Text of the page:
June 17 - June 24, 2018

Much of interest this week:

Several articles on audiobooks and the state of reading today. A feature piece on a group of schools that are dropping AP courses. A pair of talks from a recent symposium on math curriculum. And more!

Also, following last week's SNHU blockchain credentials announcement, this week includes a selection of articles about blockchain -- what it is, how it works, and whether/how it can provide value.




8 Washington, DC High Schools Drop AP Courses Inside Higher Ed
"In a joint statement, they said that they were responding to the 'diminished utility of AP courses and the desirability of developing our own advanced courses that more effectively address our students' needs and interests. Collectively, we believe a curriculum oriented toward collaborative, experiential, and interdisciplinary learning will not only better prepare our students for college and their professional futures, but also result in more engaging programs for both students and faculty. We expect this approach will appeal to students' innate curiosity, increate their motivation, and fuel their love of learning."

Vermont Expands Work/Farm-Based Credit For High School Hechinger Report
"Vermont's experiment in experiential learning goes back a number of years, but it took off in 2013, when the legislature passed a law that lets students meet state graduation standards through work-based experiences."


Are Trolley Problems Not Really Useful? What If They Were Real... Slate
"Bostyn wonders if people who are presented with standard trolley hypotheticals give biased answers because they're worried about their reputations. They might think that if they told the experimenter they'd flip the switch or push the stranger off the bridge, it would make them seem cold and calculating. To avoid that outcome, they tilt their responses in the opposite direction. But when they're confronted with a real-life version of the same dilemma, and one with real-life stakes, they might ignore that social anxiety and enact their truer, more utilitarian moral judgment."

In Praise Of Boredom, Isolation, And Silence -- Via Blaise Pascal Quartz

Don't Find Your Passion, Develop It Stanford


Is Cultural Awareness The Key To Creativity And Success In A Field? LinkedIn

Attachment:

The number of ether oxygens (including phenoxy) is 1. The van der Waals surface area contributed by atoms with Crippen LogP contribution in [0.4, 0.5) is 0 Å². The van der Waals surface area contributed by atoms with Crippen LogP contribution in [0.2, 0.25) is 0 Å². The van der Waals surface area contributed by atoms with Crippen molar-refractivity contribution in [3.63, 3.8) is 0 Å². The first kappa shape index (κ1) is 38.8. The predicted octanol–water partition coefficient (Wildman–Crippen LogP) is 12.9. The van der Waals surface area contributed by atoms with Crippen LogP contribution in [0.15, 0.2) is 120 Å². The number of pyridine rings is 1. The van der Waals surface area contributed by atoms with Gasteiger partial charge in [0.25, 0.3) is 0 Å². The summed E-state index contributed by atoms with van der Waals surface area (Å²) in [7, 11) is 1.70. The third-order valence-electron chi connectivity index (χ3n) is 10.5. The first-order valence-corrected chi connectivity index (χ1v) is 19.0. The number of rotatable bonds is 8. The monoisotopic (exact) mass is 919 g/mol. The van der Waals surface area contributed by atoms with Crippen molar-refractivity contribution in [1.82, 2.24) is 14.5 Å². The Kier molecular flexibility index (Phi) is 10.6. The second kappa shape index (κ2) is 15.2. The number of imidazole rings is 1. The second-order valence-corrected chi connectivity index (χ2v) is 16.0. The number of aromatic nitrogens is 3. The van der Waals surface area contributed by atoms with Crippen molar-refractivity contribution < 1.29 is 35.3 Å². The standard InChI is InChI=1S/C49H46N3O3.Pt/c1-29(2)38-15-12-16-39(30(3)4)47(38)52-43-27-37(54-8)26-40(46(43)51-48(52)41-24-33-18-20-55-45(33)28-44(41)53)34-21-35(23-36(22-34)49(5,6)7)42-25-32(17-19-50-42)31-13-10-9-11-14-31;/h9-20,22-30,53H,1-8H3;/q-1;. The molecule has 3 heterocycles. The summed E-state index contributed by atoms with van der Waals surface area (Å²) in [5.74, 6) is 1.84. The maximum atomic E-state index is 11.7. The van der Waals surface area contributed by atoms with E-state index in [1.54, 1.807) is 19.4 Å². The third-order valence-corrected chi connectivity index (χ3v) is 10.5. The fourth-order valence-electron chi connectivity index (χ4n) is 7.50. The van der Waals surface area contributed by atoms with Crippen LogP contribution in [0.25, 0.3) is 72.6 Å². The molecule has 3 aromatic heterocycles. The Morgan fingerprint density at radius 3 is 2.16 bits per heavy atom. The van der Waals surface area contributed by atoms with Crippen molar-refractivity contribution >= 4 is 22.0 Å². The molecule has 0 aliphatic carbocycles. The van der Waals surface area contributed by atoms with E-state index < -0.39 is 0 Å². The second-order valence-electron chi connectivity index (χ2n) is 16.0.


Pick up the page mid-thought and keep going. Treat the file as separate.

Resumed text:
"In my research, no matter whether I was interviewing a painter, a chef, or a songwriter, I'd eventually hear some variation of the same story. Painters show up at numerous art exhibits. Chefs eat at cutting-edge restaurants, visit farms, and travel to food shows. Songwriters are constantly listening to music, new and old."

The Research And Development Team That Apple Shuttered  Fast Company


Five Books On Free Speech On Campus New York Review Of Books

"They all say generously that we ought to listen to the students, especially when the students seem to be looking out for each others, and we should not simply assume that they are opposed to freedom."

"U.S. Open Will Revamp Its Seeding To Account For Pregnancy Leaves" New York Times


"Improving The Way We Teach About Slavery" Cult of Pedagogy

Frankenstein: Tributes To The Science, Ethics & Creativity Of The Novel Brain Pickings


Practicing Speaking A 2nd Language Makes You Better At Understanding It Univ. of W-M


"Teacher Expertise Increases Students' College Success" eSchool News
"Through an analysis of a longitudinal data set collected from more than 6,000 students and their teachers nationwide, Lee found that students who were taught by a succession of teachers who majored or minored in mathematics had better success in short-term math achievement. In the long term, the students also were more likely to graduate from college."

"The Rise Of Learning Culture" Spencer Stuart

On Using Creativity And Analytics Together For Better Organizations McKinsey


Audiobook Sales Were Up 22% In 2017 Publishing Perspectives

Audiobooks Provoke More Emotion Than Movies, Apparently Guardian

On Why You Should Own More Books Than You Read Medium

Why We Read Less: A Longitudinal View New Yorker

Strunk & White At 100: Against "Elements Of Style" Chronicle of Higher Ed


"What Mathematics Do People Really Need?" [Lecture/Talk] Center for Curriculum Redesign
"Content matters. But the main focus should be on the way of thinking."

"What Algorithmic Ideas Should Be Taught To School Children?" Center for Curric. Redesign
"Perhaps, none... [but] if we do want algorithms, a wide spectrum of approaches is possible: ... unplugged: algorithms with no programming, no computers... integrated: algorithms fully integrated with programming and maths."

A History Of The Word "Data" IdaLab


A Visual Guide To Explain Blockchain Reuters

An Analysis Of Whether Blockchain Can Add Meaningful Value  McKinsey

For The Purpose Of Memory, VR Aids Recall University of Maryland


Educators Shouldn't Just Do What The Research Says Larry Cuban

"Research should inform education policy and practice, but it shouldn't dictate it. Common sense, practical experience, personal relationships, and old fashioned wisdom have a crucial role to play in determining when and how research can be usefully applied. The researchers who play the most constructive roles are those who understand and embrace that messy truth."

Atul Gawande's Family Story, And The Next Stage Of His Career Quartz